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The $6trn importance of security standards and regulation in the IoT era
ANASIA D'MELLO | March 16, 2020
About us? Nube is a company with a defined vision: to use the latest trends in IoT (Internet of Things) technology to build a smarter and better connected world, thus improving the quality of life in our communities.
Article | March 5, 2020
As industries invest in the next generation of technology, the internet of things is at the top of the list. Once a novelty best known in residential settings, IoT technology has become mainstream in business and industry. Some even predict that having a Google Home or Amazon Echo in the conference room will become the norm. Now, you will find connected devices in Amazon’s warehouse robotics system Kiva, Airbus’ Factory of the Future and the augmented reality used by Caterpillar in its Cat Connect system. The number of IoT devices in use by 2025 could reach 22 billion, according to an IoT Analytics report. They will transform manufacturing, warehouse and logistics, health care, agriculture, shipping, energy and aviation. IoT security can’t be done as an afterthought; it must be integrated into operations from Day One because connected devices and systems use cryptographic keys that transmit data. Cybercriminals can gain access through these keys, allowing them to infect devices and systems with malware, steal data or shut down systems. Sometimes, the vulnerability has gone undetected for months.
Article | June 2, 2021
Modern computing devices can be thought of as a collection of discrete microprocessors each with a dedicated function like high-speed networking, graphics, Disk I/O, AI, and everything in between. The emergence of the intelligent edge has accelerated the number of these cloud-connected devices that contain multiple specialized sub-processors each with its own firmware layer and often a custom operating system. Many vulnerability analysis and endpoint detection and response (EDR) tools find it challenging to monitor and protect devices at the firmware level, leading to an attractive security gap for attackers to exploit.
At the same time, we have also seen growth in the number of attacks against firmware where sensitive information like credentials and encryption keys are stored in memory. A recent survey commissioned by Microsoft of 1,000 security decision-makers found that 83 percent had experienced some level of firmware security incident, but only 29 percent are allocating resources to protect that critical layer. And according to March 2021 data from the National Vulnerability Database included in a presentation from the Department of Homeland Security’s Cybersecurity and Infrastructure Agency (CISA) at the 2021 RSA, difficult-to-patch firmware attacks are continuing to rise. Microsoft’s Azure Defender for IoT team (formerly CyberX) recently announced alongside the Department of Homeland Security a series of more than 25 critical severity vulnerabilities in IoT and OT devices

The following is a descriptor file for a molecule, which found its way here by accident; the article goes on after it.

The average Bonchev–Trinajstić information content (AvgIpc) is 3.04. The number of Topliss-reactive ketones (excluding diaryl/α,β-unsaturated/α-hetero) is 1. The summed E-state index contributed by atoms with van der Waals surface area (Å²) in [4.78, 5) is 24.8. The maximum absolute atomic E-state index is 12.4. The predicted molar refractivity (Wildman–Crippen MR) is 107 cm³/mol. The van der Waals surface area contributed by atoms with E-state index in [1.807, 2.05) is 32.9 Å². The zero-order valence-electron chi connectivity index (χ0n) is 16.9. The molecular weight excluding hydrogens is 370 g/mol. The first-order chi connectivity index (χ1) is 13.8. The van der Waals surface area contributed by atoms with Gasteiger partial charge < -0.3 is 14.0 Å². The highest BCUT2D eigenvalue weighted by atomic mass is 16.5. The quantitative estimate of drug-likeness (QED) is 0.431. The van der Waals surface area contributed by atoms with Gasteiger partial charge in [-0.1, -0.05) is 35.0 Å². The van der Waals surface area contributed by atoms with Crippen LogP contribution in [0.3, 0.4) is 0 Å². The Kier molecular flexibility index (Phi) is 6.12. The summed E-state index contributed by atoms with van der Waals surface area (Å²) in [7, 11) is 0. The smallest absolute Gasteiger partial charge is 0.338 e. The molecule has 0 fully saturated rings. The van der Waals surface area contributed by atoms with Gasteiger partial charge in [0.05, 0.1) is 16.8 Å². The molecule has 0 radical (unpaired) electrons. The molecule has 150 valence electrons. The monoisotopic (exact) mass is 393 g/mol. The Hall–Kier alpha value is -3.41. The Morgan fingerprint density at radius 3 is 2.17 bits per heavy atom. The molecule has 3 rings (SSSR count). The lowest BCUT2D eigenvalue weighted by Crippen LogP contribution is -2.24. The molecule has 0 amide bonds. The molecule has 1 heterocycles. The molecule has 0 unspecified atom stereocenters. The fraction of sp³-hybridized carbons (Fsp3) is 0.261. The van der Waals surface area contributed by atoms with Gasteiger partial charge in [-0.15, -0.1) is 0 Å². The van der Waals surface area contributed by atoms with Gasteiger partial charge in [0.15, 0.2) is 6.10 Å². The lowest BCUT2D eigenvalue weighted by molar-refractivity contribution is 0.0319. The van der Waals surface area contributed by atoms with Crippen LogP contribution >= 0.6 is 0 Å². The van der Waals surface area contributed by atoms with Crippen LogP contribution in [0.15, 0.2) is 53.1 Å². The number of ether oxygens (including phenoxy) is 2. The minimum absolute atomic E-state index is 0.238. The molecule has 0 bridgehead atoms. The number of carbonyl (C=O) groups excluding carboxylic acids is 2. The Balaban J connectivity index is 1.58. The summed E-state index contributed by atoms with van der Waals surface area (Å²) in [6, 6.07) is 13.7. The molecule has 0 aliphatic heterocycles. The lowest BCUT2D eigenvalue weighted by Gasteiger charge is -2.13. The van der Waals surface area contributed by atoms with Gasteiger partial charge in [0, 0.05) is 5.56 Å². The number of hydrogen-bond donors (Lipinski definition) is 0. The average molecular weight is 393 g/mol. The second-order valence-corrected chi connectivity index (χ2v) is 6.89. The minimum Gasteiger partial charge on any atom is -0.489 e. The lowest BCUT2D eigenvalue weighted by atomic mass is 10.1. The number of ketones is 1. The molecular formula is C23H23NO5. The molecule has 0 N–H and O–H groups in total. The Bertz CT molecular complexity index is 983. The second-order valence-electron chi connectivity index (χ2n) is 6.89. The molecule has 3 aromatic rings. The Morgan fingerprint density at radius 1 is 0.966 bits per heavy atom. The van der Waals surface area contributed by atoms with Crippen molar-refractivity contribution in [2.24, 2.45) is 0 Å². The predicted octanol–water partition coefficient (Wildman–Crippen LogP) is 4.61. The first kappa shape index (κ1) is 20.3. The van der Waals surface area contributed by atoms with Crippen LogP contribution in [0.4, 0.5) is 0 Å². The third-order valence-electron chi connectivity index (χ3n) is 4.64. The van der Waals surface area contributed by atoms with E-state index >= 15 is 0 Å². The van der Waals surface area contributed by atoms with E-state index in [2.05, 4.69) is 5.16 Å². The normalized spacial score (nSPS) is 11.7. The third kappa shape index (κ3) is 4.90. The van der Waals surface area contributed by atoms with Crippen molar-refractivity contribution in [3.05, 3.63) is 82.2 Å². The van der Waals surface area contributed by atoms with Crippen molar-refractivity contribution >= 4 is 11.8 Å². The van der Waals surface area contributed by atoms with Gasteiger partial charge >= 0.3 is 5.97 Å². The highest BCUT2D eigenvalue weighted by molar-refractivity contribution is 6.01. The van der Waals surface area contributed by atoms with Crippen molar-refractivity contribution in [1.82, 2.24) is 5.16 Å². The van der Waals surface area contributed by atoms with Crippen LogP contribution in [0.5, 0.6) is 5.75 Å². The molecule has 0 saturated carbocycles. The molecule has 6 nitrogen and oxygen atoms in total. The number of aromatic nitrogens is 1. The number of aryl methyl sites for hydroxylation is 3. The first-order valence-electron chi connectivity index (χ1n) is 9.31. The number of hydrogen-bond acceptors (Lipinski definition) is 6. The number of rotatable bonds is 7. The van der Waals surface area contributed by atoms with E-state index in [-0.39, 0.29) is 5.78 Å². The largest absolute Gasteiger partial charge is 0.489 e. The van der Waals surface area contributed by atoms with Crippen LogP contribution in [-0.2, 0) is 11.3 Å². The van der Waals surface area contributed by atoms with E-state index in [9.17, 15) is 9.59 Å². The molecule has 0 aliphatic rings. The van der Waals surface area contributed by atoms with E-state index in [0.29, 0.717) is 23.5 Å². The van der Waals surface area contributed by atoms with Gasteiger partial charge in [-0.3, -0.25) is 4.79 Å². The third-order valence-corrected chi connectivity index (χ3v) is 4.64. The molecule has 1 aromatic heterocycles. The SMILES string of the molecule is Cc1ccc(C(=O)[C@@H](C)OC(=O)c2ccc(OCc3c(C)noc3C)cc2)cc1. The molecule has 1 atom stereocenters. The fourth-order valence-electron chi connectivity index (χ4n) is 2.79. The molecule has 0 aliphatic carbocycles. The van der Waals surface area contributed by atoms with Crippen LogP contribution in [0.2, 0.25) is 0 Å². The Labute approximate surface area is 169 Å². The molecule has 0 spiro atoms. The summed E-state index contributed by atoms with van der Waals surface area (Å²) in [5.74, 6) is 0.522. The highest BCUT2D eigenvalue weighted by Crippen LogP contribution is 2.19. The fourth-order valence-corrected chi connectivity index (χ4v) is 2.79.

Article | February 10, 2020
The ease with which internet of things devices can be compromised, coupled with the potentially extreme consequences of breaches, have prompted action from legislatures and regulators, but what group is best to decide? Both the makers of IoT devices and governments are aware of the security issues, but so far they haven’t come up with standardized ways to address them. The challenge of this market is that it’s moving so fast that no regulation is going to be able to keep pace with the devices that are being connected,” said Forrester vice president and research director Merritt Maxim. “Regulations that are definitive are easy to enforce and helpful, but they’ll quickly become outdated.”The latest such effort by a governmental body is a proposed regulation in the U.K. that would impose three major mandates on IoT device manufacturers that would address key security concerns.
As the industrial IoT market continues to expand at rapid rates, companies across the world are reaping the benefits. Utilizing this growing network of tools and systems, businesses have been able to prevent costly downtime, decrease product development costs, enhance customer engagement and satisfaction and acquire and implement intelligent data for strategic planning purposes.The potential benefits are seemingly endless, and the list of organizations that are embracing this industrial revolution is continuing to grow, so let’s highlight some of the main IIoT companies you need to know for a number of the most common IIoT use cases.
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